BRAZIL: 26 YEARS LATER
In 1998, ESG/Sustainability Assurance was not a thing.
The GRI only published the draft version of its first GRI Guidelines a year later (1999), and AccountAbility was more than a decade away from publishing their first AA1000AS Assurance Standard (2009).
In Canada, I was a few months into obtaining my Masters in Corporate Social Responsibility…an MBA degree that wasn’t yet a thing where I was studying (Wilfrid Laurier University), and a degree programme within the Business School that I nearly failed because two of my three thesis adjudicators believed that there was “No business case for social responsibility.” (A statement they eventually realised was misguided).
I’d started my Masters with a question already in hand, and posed it first to Nortel Networks:
“Nortel has a reputation for being a good corporate citizen in Canada. What, if anything, is Nortel doing to protect and/or replicate that reputation in the emerging markets in which it operates?”
To cut a long story short, John Roth, the CEO of Nortel at the time, called me during a Marketing lecture at Laurier and said,
“Damn good question. We have no idea. Turkey, China, Brazil… Where do you want to go?”
I chose Brazil and spent nearly three weeks of the second semester conducting what would become my very first consulting engagement (and another three weeks in Indonesia for INCO, one of Canada’s largest mining companies at the time). My approach was somewhat thumb-sucked but designed around a basic expectation that if you pretended to be Columbo (the dishevelled detective Peter Falk played on TV in the 70’s) and asked people enough questions, they’d eventually tell you what you wanted/needed to know.
I travelled to São Paulo to establish a Stakeholder Prioritisation Matrix for Nortel do Brasil (NdB)…also thumb-sucked, but the very same process I still use…and then moved to NdB’s main manufacturing site in Campinas to figure out whether NdB had managed to establish a reputation similar to that of Nortel Canada: one in which most people believed that the company – Canada’s largest private sector employer and largest investor in Research & Development – was not only “responsible”, but investing in the well-being of the communities in which it operated.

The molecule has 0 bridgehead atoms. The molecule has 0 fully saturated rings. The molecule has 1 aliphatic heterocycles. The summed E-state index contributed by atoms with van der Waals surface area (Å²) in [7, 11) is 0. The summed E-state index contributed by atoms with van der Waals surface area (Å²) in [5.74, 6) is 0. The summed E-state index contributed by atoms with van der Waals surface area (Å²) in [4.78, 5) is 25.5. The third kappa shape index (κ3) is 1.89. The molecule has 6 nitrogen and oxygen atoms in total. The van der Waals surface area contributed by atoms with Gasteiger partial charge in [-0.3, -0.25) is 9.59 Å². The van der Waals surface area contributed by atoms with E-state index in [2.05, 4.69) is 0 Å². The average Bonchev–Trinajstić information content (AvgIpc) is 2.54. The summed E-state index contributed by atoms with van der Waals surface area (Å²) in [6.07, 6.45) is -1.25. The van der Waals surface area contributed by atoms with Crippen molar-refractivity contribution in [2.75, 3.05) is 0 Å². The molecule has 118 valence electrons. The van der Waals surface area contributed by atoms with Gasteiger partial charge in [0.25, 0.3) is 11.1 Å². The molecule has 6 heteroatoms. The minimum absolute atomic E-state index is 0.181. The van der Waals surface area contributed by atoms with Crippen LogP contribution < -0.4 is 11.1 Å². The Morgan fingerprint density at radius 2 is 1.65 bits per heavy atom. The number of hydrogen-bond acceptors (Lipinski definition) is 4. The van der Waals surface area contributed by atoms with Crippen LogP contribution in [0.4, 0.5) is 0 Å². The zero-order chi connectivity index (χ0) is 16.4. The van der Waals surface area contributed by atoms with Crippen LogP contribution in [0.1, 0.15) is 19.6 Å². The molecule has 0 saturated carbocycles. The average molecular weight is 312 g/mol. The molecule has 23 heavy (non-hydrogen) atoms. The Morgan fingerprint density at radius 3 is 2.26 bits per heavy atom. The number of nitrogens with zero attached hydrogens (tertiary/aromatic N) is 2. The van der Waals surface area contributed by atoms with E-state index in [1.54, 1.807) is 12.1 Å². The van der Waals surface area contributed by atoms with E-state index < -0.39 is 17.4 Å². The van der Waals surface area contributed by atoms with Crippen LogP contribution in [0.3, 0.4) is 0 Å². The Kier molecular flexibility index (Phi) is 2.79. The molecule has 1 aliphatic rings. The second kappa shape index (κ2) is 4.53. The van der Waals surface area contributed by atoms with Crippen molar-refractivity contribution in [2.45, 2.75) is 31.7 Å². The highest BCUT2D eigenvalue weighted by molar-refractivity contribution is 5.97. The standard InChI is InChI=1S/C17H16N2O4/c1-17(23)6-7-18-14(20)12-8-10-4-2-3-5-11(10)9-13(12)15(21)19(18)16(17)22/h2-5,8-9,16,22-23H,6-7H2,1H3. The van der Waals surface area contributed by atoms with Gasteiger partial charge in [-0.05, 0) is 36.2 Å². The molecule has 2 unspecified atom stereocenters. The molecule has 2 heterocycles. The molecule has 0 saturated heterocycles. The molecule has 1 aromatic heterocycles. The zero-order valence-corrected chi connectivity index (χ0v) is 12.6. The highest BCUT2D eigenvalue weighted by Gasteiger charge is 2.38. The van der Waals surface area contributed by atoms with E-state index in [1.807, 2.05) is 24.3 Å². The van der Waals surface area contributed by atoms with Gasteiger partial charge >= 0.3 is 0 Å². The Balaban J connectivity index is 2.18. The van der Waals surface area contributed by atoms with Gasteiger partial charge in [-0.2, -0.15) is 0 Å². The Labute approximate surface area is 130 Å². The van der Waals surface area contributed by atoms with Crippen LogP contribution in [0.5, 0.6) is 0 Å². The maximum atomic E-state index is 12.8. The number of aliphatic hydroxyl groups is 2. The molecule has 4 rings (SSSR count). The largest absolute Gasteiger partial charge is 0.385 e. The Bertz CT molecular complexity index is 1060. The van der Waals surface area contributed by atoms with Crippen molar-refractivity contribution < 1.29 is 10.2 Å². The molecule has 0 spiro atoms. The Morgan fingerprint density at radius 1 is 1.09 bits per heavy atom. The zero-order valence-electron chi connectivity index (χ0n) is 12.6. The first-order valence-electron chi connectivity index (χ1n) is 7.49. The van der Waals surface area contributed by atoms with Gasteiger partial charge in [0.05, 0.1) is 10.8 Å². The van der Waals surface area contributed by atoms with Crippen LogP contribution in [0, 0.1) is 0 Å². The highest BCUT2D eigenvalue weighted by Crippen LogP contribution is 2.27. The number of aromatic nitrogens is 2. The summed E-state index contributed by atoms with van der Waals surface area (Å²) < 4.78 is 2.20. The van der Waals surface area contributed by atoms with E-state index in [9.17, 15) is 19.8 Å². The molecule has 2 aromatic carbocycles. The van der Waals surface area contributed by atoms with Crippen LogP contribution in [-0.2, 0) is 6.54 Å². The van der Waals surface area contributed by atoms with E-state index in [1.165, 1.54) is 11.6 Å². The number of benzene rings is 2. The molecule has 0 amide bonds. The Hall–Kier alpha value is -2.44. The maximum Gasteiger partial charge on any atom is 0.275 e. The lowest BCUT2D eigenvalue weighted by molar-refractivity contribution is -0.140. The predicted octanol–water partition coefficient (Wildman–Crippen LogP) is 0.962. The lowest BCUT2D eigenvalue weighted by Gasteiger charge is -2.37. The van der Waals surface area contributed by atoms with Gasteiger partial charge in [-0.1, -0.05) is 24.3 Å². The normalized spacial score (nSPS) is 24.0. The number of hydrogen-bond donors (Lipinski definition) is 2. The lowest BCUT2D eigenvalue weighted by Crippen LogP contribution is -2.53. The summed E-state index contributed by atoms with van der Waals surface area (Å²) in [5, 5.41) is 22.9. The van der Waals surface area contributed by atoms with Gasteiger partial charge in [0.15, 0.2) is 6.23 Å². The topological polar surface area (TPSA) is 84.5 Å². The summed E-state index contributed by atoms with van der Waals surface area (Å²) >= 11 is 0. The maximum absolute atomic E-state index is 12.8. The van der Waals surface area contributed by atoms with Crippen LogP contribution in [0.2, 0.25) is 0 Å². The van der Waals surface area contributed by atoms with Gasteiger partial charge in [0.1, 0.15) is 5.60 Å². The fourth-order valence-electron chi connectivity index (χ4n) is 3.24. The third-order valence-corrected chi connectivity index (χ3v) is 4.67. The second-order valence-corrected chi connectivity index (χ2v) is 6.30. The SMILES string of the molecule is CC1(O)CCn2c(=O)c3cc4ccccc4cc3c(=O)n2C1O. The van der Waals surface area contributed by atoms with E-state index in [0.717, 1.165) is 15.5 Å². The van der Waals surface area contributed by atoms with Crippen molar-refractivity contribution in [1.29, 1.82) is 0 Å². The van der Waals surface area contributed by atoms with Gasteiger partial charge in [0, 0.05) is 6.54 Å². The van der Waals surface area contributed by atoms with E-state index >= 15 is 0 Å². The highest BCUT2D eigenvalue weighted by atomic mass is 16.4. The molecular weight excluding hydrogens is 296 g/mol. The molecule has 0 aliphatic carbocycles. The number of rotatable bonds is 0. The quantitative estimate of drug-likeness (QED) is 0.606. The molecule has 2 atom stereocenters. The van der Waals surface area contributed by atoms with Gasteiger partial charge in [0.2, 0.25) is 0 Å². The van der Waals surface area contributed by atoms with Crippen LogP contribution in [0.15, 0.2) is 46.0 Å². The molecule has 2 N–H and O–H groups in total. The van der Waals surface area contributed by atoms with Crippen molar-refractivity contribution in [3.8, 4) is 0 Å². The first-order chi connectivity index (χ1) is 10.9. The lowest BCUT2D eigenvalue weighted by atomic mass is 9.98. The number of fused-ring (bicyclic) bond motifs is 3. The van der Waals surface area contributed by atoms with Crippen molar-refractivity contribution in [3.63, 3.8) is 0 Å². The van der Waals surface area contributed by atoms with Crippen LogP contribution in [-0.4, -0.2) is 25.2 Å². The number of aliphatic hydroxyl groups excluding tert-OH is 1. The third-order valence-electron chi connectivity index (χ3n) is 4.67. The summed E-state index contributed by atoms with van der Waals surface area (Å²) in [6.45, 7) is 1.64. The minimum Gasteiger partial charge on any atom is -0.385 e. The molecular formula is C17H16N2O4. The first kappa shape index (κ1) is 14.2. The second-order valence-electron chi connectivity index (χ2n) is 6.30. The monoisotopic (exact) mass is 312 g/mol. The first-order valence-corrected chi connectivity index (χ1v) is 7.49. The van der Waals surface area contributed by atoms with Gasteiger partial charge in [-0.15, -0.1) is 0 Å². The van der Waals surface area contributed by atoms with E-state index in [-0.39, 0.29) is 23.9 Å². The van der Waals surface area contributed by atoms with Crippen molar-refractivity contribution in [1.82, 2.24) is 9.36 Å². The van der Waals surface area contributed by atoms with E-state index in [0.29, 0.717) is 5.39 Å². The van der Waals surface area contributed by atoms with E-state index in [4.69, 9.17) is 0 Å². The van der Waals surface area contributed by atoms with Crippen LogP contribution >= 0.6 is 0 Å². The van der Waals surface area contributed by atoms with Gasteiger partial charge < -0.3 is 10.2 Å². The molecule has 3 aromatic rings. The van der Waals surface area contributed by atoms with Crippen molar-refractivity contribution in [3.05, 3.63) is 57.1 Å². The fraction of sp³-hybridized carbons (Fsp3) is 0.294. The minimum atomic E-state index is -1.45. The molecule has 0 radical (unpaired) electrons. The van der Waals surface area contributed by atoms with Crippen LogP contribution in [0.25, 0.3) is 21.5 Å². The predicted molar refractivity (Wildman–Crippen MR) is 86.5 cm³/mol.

My research led to a follow-up trip to Brazil to assist with implementing some of the recommendations I’d identified, including the establishment of a Corporate Social Investment (CSI) team, ultimately resulting in the development of projects that converted waste into materials for teaching technical skills to at-risk youth living in a home supported by the former Surgeon General of the United States (C Edward Koop), and provided empowering employment for persons with disabilities. More importantly, my research led to being hired by PWC in Johannesburg on the 27th of July 1999, my 30th birthday and my very first full day in South Africa (soon to celebrate 25 years).
Well, I’m back in Brazil.
Over the past week, a ChemEng colleague (Joslin Lydall) and I conducted an assurance site visit for a UK-based oil and gas company with off-shore platforms situated northeast of Rio de Janeiro, aligned to AccountAbility’s AA1000AS v3, Type 11 (High) assurance standard. Our visit included two days at sea and three days of in-office meetings and document reviews in a room strategically positioned to tempt us into visiting Pão de Azucar (Sugarloaf Mountain) and the statue of Christ the Redeemer on Corcovado.
Among the more direct findings related to the excellent policies, procedures, systems and controls in place to monitor, manage and report occupational health and safety incidents and carbon emissions, the most poignant observation I was able to make was that the Brazilians I engaged with this past week were clearly just as passionate about being a good corporate citizens as the group led by Mr Luiz Machado (CEO and Chairman) at NdB nearly 26 years ago.
It’s at times like these that I am forced to remember people like retired Laurier professors Scott Slocombe and Hugh Munro. Two men who were critically important to me being where I am today (physically, in Rio, and figuratively, in my career). May what I do to support the development of a next generation of ESG/Sustainability Assurance Providers as I reasonably reflect my sincere indebtedness for Scott and Hugh’s kindness to me, and their belief (unlike others) that what I was doing did “have a business case”.
This blog was published in February 2024.